“Predictable” is a word that, sadly, often applies to the contents of modern newspaper comics pages (what remains of them). In February of 2004 readers of the San Francisco Chronicle suddenly found themselves confronted with a new feature on the comics page, “All Over Coffee” by Paul Madonna, that set that notion nicely askew.
As an East Coast resident, I don’t get the Chronicle, but I can imagine that, for some, the feature was a source of confusion, despite the paper’s introductory article; but for others the reaction must have similar to the one I had when I first encountered All Over Coffee on the web: “Wow. What is this?”
The feature consists of a drawing, usually a beautiful pen and wash drawing of buildings, streets, rooms or architectural elements in San Francisco (and sometimes Paris, Amsterdam and elsewhere) accompanied by a short bit of writing, a few lines to a few paragraphs.
The writing consists of seemingly random musings, comments, suggestions, observations and generally enigmatic phrases written into and juxtaposed against the subtle beauty of the wash drawings. The “strip” ostensibly revolves around two unseen characters, Maurice and Sarah, whose abstracted thoughts and conversations form the text.
The drawings themselves are sometimes as wonderfully quirky and thought provoking as the writing, bits of seemingly incongruent architecture, flashes of streets, textural patterns of rooftops, storefronts, house sides, museum interiors, apartment lobbies, alleyways, cornices, telephone wires and TV antennas, often wrapped in geometric shadows and rendered with an intense affection and attention to detail.
Is it art? Sure. Is it literature? Yeah, that too. Is it poetry? Sometimes. Is it comics? Well, no (in that it’s not sequential storytelling as far as I can discern). Is it fascinating and rewarding? Almost always.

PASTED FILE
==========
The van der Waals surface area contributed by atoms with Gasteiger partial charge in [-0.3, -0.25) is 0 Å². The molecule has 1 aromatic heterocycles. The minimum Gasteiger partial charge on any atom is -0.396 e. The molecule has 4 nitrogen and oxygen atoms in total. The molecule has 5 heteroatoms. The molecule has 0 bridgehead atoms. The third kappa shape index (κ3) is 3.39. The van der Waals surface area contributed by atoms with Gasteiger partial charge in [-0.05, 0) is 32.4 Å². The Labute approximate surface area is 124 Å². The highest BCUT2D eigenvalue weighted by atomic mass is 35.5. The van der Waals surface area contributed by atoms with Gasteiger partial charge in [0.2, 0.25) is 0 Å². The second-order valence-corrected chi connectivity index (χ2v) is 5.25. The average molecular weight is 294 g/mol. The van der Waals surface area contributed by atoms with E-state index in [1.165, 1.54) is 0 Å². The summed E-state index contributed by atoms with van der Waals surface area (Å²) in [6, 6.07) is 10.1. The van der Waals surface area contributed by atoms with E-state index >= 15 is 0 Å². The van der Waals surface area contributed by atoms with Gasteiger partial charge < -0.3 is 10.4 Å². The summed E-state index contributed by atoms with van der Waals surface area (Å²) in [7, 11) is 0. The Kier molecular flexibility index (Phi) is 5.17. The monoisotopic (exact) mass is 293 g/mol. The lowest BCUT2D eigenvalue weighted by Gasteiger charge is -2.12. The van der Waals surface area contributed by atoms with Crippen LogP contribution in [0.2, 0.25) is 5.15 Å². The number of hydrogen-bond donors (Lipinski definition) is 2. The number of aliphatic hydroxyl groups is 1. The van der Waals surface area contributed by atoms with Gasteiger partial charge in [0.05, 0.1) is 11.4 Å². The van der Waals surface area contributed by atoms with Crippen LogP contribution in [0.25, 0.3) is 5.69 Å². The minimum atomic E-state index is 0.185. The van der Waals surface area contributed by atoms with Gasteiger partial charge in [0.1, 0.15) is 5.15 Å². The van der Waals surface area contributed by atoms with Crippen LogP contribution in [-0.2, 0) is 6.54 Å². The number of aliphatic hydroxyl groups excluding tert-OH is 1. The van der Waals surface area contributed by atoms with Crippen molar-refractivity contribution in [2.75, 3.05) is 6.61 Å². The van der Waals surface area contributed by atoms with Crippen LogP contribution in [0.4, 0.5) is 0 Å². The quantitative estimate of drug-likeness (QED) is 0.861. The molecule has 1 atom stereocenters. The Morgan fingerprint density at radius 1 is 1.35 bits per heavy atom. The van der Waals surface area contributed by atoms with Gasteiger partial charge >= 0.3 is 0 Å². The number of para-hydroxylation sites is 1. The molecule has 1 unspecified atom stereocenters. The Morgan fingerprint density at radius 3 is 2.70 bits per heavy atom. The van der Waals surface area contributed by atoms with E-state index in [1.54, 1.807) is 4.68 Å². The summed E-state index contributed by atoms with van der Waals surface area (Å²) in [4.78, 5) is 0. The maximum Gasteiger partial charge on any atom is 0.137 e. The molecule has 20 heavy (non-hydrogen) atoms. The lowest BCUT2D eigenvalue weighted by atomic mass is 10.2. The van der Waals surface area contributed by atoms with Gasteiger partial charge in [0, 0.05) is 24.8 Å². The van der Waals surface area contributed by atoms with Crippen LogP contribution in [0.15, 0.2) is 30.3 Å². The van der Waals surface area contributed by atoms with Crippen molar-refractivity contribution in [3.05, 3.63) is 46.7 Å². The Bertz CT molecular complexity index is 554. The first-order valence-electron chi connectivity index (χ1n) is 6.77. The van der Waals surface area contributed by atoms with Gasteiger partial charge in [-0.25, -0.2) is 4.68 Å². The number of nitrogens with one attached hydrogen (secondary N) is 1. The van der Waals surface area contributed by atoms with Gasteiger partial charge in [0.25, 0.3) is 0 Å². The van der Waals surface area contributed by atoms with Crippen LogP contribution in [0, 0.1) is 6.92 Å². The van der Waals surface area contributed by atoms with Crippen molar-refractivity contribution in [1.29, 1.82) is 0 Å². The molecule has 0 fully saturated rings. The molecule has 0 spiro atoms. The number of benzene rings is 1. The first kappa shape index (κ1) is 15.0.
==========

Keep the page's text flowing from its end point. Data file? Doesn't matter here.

Madonna’s wash drawings are simply wonderful; his sensitive linework, sure draftsmanship, masterful applications of wash and keen eye for light and shadow produce images that are uncannily evocative of place, even for those of us who have never been to San Francisco.
Even though I have been to Paris, I don’t find those images any more or less resonant than the ones of San Francisco; the “place” he evokes isn’t as much a geographical location as the immediacy of one’s own surroundings, the sense of noticing the scene, and the moment, in which you find yourself.
Combined with text that, almost regardless of its actual content, has the common thread of causing you to slow down and contemplate, the final piece produces a poetic suspension of the ordinary; or more accurately, a reframing of the ordinary as extraordinary.
Madonna’s drawing style manages to retain some of the informality of travel sketches (and some of the journalistic immediacy of sketchbooks by Robert Crumb and Chris Ware), even while refined to the point of a finished work. He seems to have found a delicate “just right” spot between the two. He exercises that balance within individual drawings, with passages of intense detail against blank walls and great negative shapes of skies, often criss-crossed with telephone wires, window frames and the edges of architectural forms in a rich and playful compositional geometry.
There is a book collection of All Over Coffee that is available from Amazon or directly from the publisher, City Lights. As announced on the All Over Coffee main page, a new collection, Everything Is Its Own Reward (the name of which is taken from this panel) is due in April of 2011.
Madonna has also provided illustrations for other books, including A Writer’s San Francisco: A Guided Journey for the Creative Soul by Eric Maisel, and Nikko Concrete Commando by Delfin Vigil (a magazine-like MagCloud publication, click on “Show Preview” on the page).
The bulk of the All Over Coffee images available online are in the Purchase section, in which you can purchase either original art or fine art prints of All Over Coffee pages. You will find some redundancy between the two, but the features are numbered, and I doubt you will object to seeing a given piece more than once.
In his presentation of the images on the site, Madonna gives the date and location of each drawing and a brief comment on the piece and its creation.
In whatever form, in print on online, take Paul Madonna’s invitation to slow down, look around and maybe contemplate a bit, all over coffee.
[Via Escape into Life]